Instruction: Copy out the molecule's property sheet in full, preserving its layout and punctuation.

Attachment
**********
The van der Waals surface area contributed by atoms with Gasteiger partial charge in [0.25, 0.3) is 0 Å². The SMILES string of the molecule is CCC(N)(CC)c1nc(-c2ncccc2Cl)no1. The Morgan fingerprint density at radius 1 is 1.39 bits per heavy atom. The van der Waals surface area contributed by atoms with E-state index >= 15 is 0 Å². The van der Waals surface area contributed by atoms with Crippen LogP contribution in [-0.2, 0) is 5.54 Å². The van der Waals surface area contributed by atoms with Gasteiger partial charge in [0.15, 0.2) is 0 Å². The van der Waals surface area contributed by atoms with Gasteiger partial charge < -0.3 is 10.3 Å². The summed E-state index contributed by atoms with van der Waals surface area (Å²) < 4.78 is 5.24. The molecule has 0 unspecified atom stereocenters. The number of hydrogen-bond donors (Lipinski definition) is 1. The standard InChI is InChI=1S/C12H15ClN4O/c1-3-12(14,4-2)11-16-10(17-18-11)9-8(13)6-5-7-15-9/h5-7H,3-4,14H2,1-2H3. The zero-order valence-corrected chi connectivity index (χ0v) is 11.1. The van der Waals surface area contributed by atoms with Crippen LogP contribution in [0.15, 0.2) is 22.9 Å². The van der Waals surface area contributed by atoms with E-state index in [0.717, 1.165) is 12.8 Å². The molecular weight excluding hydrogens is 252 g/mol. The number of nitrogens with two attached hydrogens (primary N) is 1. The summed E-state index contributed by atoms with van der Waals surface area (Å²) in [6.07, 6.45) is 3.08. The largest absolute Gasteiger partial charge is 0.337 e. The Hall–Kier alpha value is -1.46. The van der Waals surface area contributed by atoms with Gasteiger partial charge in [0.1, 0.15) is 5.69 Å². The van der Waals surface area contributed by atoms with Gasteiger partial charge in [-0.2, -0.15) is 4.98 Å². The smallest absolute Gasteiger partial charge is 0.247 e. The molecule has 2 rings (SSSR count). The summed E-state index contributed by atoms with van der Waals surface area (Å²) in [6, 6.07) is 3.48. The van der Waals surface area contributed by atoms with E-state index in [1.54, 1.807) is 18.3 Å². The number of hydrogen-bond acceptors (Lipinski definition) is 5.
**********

The van der Waals surface area contributed by atoms with Gasteiger partial charge in [0.25, 0.3) is 0 Å². The SMILES string of the molecule is CCC(N)(CC)c1nc(-c2ncccc2Cl)no1. The Morgan fingerprint density at radius 1 is 1.39 bits per heavy atom. The van der Waals surface area contributed by atoms with E-state index >= 15 is 0 Å². The van der Waals surface area contributed by atoms with Crippen LogP contribution in [-0.2, 0) is 5.54 Å². The van der Waals surface area contributed by atoms with Gasteiger partial charge in [0.15, 0.2) is 0 Å². The van der Waals surface area contributed by atoms with Gasteiger partial charge < -0.3 is 10.3 Å². The summed E-state index contributed by atoms with van der Waals surface area (Å²) < 4.78 is 5.24. The molecule has 0 unspecified atom stereocenters. The number of hydrogen-bond donors (Lipinski definition) is 1. The standard InChI is InChI=1S/C12H15ClN4O/c1-3-12(14,4-2)11-16-10(17-18-11)9-8(13)6-5-7-15-9/h5-7H,3-4,14H2,1-2H3. The zero-order valence-corrected chi connectivity index (χ0v) is 11.1. The van der Waals surface area contributed by atoms with Crippen LogP contribution in [0.15, 0.2) is 22.9 Å². The van der Waals surface area contributed by atoms with E-state index in [0.717, 1.165) is 12.8 Å². The molecular weight excluding hydrogens is 252 g/mol. The number of nitrogens with two attached hydrogens (primary N) is 1. The summed E-state index contributed by atoms with van der Waals surface area (Å²) in [6.07, 6.45) is 3.08. The largest absolute Gasteiger partial charge is 0.337 e. The Hall–Kier alpha value is -1.46. The van der Waals surface area contributed by atoms with Gasteiger partial charge in [0.1, 0.15) is 5.69 Å². The van der Waals surface area contributed by atoms with Gasteiger partial charge in [-0.2, -0.15) is 4.98 Å². The smallest absolute Gasteiger partial charge is 0.247 e. The molecule has 2 rings (SSSR count). The summed E-state index contributed by atoms with van der Waals surface area (Å²) in [6, 6.07) is 3.48. The van der Waals surface area contributed by atoms with E-state index in [1.54, 1.807) is 18.3 Å². The number of hydrogen-bond acceptors (Lipinski definition) is 5.